Welcome, AQR. Seriously.
Welcome to the most exciting and important marketplace since the hedge fund revolution began with Alfred Winslow Jones 50years ago.
And congratulations on your first mutual fund.
Putting real investment power in the hands of the individual is already improving the way people invest, think, build portfolios, and will spend their retirement years.
Financial literacy is fast becoming as fundamental a skill as reading and writing.
When we launched the first event-driven mutual fund, we estimated that millions of investors worldwide could justify the investment in alternative strategies, if only they understood the benefits.
Next year alone, we project that many more will come to that understanding. Over the next decade, the growth of alternative strategies mutual funds will continue in logarithmic leaps.
We look forward to responsible competition in the massive effort to distribute these strategies to the investment world.
And we appreciate the magnitude of your commitment. Because what we are doing is increasing financial capital by reducing portfolio volatility.
Welcome to the task.
Cliff Asness’ AQR gathered some press when it launched a mutual fund earlier this year. It has since been followed by Permal, which runs a tactical allocation fund under Legg Mason’s umbrella, and GLG with a U.K.-based retail fund. So the move by hedge fund managers to mutate from performance generators to classic asset gatherers is in full swing.
One of the absurdities of the hedge fund bubble is how little emphasis was put on longevity, and how pedigree came to replace longevity as a predictor of success. Anyone who has been in the investment business for some time knows that longevity is the most important predictor of long-term success. If pedigree were important, then George Soros should have never gotten anywhere: he started his career as a traveling salesman in Wales. Longevity will get you Morningstar and Lipper ratings, and AQR will have to wait three years to get there. Which shows that there is such a thing as an early mover advantage in mutual funds.
It is unfortunate that it is completely lost on most commentators that these hedgies are not the first mutual funds running hedge fund strategies. There has been a sizable minority of mutual funds that has managed alternative strategies for years, including yours truly. And what seems also lost on commentators is that the expense ratios of all these funds – between 1.50% and 2.0% – are well below those of typical hedge funds. Management fees alone run 2% in a hedge fund, and other expenses come on top. Not to mention the performance fee. A typical hedge fund has a 2.3% expense ratio plus a 20% performance fee. So a fixed expense ratio of less than two percent is a real bargain and evidence that the market for raising hedge funds is pretty much saturated, so hedge fund managers seek growth from lower-margin products. Commentators should stop calling mutual funds with alternative strategies “expensive”. They are bargains compared to hedge funds.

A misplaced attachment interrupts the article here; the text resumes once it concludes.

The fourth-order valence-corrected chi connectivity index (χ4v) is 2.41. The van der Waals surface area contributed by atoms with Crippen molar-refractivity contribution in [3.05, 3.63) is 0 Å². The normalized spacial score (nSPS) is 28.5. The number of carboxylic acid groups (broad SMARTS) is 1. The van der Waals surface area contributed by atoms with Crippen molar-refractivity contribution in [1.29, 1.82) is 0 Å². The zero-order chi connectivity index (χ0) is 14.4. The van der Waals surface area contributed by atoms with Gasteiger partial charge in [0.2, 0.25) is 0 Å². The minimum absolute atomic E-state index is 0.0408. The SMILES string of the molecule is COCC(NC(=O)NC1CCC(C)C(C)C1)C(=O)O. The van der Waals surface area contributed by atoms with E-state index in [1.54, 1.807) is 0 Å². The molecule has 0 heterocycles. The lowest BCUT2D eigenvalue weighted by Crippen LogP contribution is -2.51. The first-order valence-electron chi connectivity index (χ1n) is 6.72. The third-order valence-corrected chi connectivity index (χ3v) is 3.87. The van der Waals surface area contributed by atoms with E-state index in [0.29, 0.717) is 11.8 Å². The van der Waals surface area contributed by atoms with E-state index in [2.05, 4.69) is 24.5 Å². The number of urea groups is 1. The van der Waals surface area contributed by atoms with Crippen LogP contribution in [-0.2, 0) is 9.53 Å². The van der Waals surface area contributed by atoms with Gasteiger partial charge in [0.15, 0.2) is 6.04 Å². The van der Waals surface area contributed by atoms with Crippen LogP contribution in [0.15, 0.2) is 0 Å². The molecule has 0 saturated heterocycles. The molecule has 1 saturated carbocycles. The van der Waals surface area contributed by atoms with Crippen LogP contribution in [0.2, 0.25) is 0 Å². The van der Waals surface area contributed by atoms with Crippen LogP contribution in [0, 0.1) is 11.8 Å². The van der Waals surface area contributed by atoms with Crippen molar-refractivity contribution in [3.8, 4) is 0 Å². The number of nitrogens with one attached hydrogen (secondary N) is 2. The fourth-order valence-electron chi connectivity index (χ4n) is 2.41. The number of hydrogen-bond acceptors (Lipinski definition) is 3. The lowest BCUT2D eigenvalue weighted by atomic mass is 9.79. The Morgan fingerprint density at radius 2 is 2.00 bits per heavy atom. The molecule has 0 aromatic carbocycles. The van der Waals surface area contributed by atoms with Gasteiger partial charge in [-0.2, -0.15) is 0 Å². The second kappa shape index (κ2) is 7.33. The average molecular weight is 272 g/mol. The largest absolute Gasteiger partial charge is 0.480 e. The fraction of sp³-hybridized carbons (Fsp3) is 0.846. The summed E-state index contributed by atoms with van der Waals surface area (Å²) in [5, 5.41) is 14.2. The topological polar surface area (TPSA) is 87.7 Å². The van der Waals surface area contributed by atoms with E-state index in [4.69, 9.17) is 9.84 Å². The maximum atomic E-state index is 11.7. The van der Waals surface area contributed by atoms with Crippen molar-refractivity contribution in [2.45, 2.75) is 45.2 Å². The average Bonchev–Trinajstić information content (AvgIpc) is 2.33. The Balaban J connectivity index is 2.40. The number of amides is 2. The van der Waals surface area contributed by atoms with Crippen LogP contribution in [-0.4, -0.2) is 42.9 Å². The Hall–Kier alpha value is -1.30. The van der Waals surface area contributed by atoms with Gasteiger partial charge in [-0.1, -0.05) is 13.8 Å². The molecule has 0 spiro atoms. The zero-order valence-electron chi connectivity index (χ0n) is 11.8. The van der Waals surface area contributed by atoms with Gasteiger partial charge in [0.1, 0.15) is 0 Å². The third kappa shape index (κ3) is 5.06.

So let’s look briefly at the portfolio of the AQR Diversified Arbitrage Fund ADANX. It has almost half of its assets in SPACs. For readers unfamiliar with this acronym, we have written about SPAC arbitrage elsewhere in this space before. The problem is that the opportunities in SPACs existed mostly last fall, when we (or rather, our event-driven fund PAEDX) first got involved with them; by the beginning of this year, when AQR’s fund became active, they had disappeared for the most part. At the moment, we don’t expect much return from the SPACs held by AQR. The following table shows a list of annualized returns that can be achieved from the SPACs that AQR’s fund held on March 31st:With these annualized returns on half of the fund’s assets, we would not expect any stellar returns, especially not after deduction of the 1.5% expense ratio. We think that they hold SPACs mostly as a marketing gimmick, as they have received quite a bit of press lately. The other large positions in the portfolio are mostly convertible bonds. We did not see any merger arbitrage positions among the top 25 holdings, although that is the specialty of two of the four managers, Todd Pulvino and Mark Mitchell.
So again, we welcome AQR, GLG and Permal to the mutual fund world. We welcome you to your transformation to asset gatherers. We wish you all the best with not cannibalizing your high cost hedge funds. And any other hedge fund manager who wants to follow the lead of AQR and launch a mutual fund with an alternative strategy, give us a call. We have been running one for more than five years, and got the star rating to prove it.
Disclosure: Thomas Kirchner manages the Pennsylvania Avenue Event-Driven Fund (PAEDX), which engages in merger arbitrage, capital structure arbitrage, proxy fight and distressed securities investments. He is the author of an e-book about alternative strategies as well as the forthcoming book Merger Arbitrage: How to Profit from Event-Driven Arbitrage (Wiley Finance, 2009).